THE DRY-GOODS DISTRICT.

THE DRY-GOODS DISTRICT.

THE danger of destruction by fire to which property located in the dry-goods district of this city is exposed has long constituted a favorite topic for discussion among underwriters. How to lessen the peril therein has puzzled the brain of many a thoughtful company manager who would like to secure more premiums from that district but is afraid to increase the amount he has at risk there under present conditions. Lately The New York Herald has published a series of articles, in its editorial and news columns, all tending to show that the dry-goods district is improperly supplied with the means of fire extinguishment, and that the city is in danger of being devastated by a sweeping conflagration, exceeding that of Chicago, because of the special perils to which the drygoods district is exposed. These articles are of the sensational order decidedly, and are evidently written in the interests of those persons who are specially desirous of having the city adopt the Ramapo water supply project, that is calculated to bring an additional supply of water to the city at an early period. While we are heartily in favor of any reasonable and practical project that will speedily add to the fire extinguishing facilities now possessed by the city, we do not believe that it is necessary to excite unwarranted apprehension regarding the safety of the city, or to misrepresent the facts in the case to accomplish that object, as The Herald most certainly has done. As a matter of fact, the dry-goods district does not imperil the safety of the city to one-quarter the extent that the wooden sheds and ricketty storehouses along either river fronts do. These are exposed hourly to dangers that never threaten the dry-goods district, and, under favorable conditions, are liable to start a conflagration that will destroy half the city. The difficulty of combatting a fire in these lew wooden sheds on the piers was exemplified in Brooklyn when the Harbeck stores were destroyed. On that occasion a slight fire was observed in the center of the shed, which spread, like a flash of lightning almost throughout its entire length, communicating with the brick store houses, where great damage was done. The firemen were unable to reach the starting point of the fire because of the intense heat and the fact that their apparatus will not run on the water; they were forced to work from behind the flames entirely, being unable to approach them in front or on either side. Similar conditions exist at many of the piers in New York, where frame buildings instead of brick ones adjoin these dangerous wooden sheds. A fire well started in these buildings would be fraught with greater peril to the city at large than any that might occur in the dry-goods district.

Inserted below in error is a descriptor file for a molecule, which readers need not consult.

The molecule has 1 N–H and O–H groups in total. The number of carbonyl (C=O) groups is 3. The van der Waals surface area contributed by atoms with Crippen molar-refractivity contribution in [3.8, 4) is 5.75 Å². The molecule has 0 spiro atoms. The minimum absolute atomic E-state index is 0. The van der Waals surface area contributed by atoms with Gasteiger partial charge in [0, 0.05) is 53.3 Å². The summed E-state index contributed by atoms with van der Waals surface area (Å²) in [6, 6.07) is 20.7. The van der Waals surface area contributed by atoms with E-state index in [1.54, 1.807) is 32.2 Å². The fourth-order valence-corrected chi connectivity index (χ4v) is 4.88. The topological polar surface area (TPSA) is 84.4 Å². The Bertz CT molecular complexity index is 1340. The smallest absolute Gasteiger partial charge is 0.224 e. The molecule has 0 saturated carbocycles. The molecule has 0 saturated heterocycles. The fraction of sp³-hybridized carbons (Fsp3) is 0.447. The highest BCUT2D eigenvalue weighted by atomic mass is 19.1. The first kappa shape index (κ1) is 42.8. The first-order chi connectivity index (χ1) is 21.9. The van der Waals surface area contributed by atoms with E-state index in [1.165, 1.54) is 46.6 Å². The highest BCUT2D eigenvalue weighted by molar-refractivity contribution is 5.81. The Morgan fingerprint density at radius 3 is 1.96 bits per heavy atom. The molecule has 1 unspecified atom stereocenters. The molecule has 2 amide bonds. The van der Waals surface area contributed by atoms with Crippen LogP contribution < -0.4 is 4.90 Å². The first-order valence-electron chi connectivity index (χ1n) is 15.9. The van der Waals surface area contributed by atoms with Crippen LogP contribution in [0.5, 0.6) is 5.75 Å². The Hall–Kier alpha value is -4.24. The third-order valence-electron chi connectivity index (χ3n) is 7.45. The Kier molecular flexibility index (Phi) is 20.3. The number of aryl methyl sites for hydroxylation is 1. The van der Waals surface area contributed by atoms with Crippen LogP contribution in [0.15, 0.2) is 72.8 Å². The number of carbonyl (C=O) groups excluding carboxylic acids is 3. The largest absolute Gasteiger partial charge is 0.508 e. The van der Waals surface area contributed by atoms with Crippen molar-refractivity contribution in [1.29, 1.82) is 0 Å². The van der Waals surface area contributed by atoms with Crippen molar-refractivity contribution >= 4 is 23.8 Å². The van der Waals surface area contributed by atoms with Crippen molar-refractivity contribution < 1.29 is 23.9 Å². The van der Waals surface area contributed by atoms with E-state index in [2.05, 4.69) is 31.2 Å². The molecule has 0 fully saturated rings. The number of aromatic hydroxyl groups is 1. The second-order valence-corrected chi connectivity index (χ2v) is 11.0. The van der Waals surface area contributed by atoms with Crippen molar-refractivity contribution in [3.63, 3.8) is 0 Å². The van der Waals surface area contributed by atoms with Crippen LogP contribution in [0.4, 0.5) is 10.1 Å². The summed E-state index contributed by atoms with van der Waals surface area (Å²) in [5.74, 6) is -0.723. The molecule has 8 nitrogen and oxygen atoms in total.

What causes so much apprehension regarding the drygoods district is the fact that immense values are stored in a limited area. A small fire there might inflict a greater loss to propertyowners and underwriters than one devastating a much greater area in another section of the city, and still not imperil adjoining property to any great extent. For the reason that this district contains so much wealth, extraordinary measures have been taken to surround it with all possible safeguards, special diligence is exercised to prevent fires, and has caused the adoption of better means for extinguishing such as may occur. It would be almost an impossibility for a fire to spread beyond the block in which it originated, as has been demonstrated on more than one occasion. The Fire Department shares the apprehensions that exist among underwriters, and feels a special degree of responsibility regarding the dry-goods district, so that when an alarm indicates the presence of fire therein, the entire resources of the Department are forthwith available, as they would not be immediately in other sections of the city. The articles in The Herald are misleading and mischievous, evidently prepared and printed to serve a special selfish interest. We do not desire to underrate the importance of providing better fire protection for the immense values at risk in this city, but there are other sections less adequately protected than the dry-goods district, and where the danger of a great conflagration originating is far more imminent.